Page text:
Meadowsweet (filipendula ulmaria)

This hardy perennial is native to Europe and Asia and has naturalized throughout North America. The herb was once called “meadwort,” in reference to its use as a flavoring for the honey wine called mead. A member of the rose family, meadowsweet has attractive feathery foliage and creamy white, almond-scented flowers that are the source of the plant’s other common name, queen of the meadow.


Plant profile

Common Names: Meadowsweet, Queen of the Meadow

Description: Creeping stems, 3 to 5 feet tall, with 6-inch clusters of creamy white flowers; forms broad clumps of deep green, pinnately divided leaves

Hardiness: To Zone 3

Family: Rosaceae

Flowering: Late spring to summer

Parts Used: Flowers, leaves, and roots

Range/Habitat: Native to Europe and Asia; naturalized throughout North America

Medicinal use

Meadowsweet was revered as a sacred herb by ancient Celtic Druid priests as early as 600 BCE and was mentioned in English herbal guide books dating to the 16th century. A tea made from the herb’s flowers and leaves was used to treat feverish colds and to alleviate pain in muscles and joints.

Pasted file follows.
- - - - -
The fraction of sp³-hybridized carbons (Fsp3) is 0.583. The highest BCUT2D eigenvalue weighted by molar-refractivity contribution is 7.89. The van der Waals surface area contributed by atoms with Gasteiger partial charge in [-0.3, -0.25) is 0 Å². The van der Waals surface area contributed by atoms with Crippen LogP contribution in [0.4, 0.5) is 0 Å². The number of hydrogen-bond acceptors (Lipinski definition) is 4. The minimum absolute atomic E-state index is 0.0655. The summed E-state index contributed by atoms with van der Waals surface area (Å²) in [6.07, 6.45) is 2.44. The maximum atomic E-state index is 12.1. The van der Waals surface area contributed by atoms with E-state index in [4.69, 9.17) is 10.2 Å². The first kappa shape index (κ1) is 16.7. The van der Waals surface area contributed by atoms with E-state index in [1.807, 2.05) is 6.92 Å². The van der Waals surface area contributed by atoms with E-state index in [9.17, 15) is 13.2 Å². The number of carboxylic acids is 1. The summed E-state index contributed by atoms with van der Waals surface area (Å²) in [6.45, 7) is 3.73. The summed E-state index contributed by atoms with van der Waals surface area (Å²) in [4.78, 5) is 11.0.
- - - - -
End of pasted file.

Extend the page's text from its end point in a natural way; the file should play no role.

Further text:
Aspirin, one of the world’s most common and important drugs, was developed from the meadowsweet plant. In 1597, John Gerard recommended this plant, boiled in wine, be consumed to treat bladder pain. In 1839, the compound salicylic acid was identified from its flower buds and became widely used to treat pain—but one side effect was an upset stomach.

In 1899, the company Bayer AG began to sell a synthetic form of this compound known as acetylsalicylic acid, which was more potent but had fewer side effects. The name chosen for the new compound was aspirin—a combination of “a” for acetyl and “spirin” for spiraea, the former name of the meadowsweet plant. Meadowsweet also acts as a carminative and antacid, soothing the digestive tract, reducing acidity, and relieving nausea. It has been used to treat gastritis and peptic ulcers. Because it has a gentle astringent effect, it is useful for treating diarrhea in children.

Caution: People with a sensitivity to aspirin (salicylates) should avoid using meadowsweet.

Other uses

Meadowsweet flowers are made into an essential oil with a wintergreen scent and are used in potpourris. When added to cooked fruits and jams, the flowers impart a flavor reminiscent of almonds. The plant’s roots yield a black dye.

How to grow it

Meadowsweet thrives in rich, moist soil in sun or partial shade. If the foliage becomes tattered, cut the plants to the ground and fresh leaves will emerge. Clumps spread rapidly and require frequent division; lift and divide them in fall.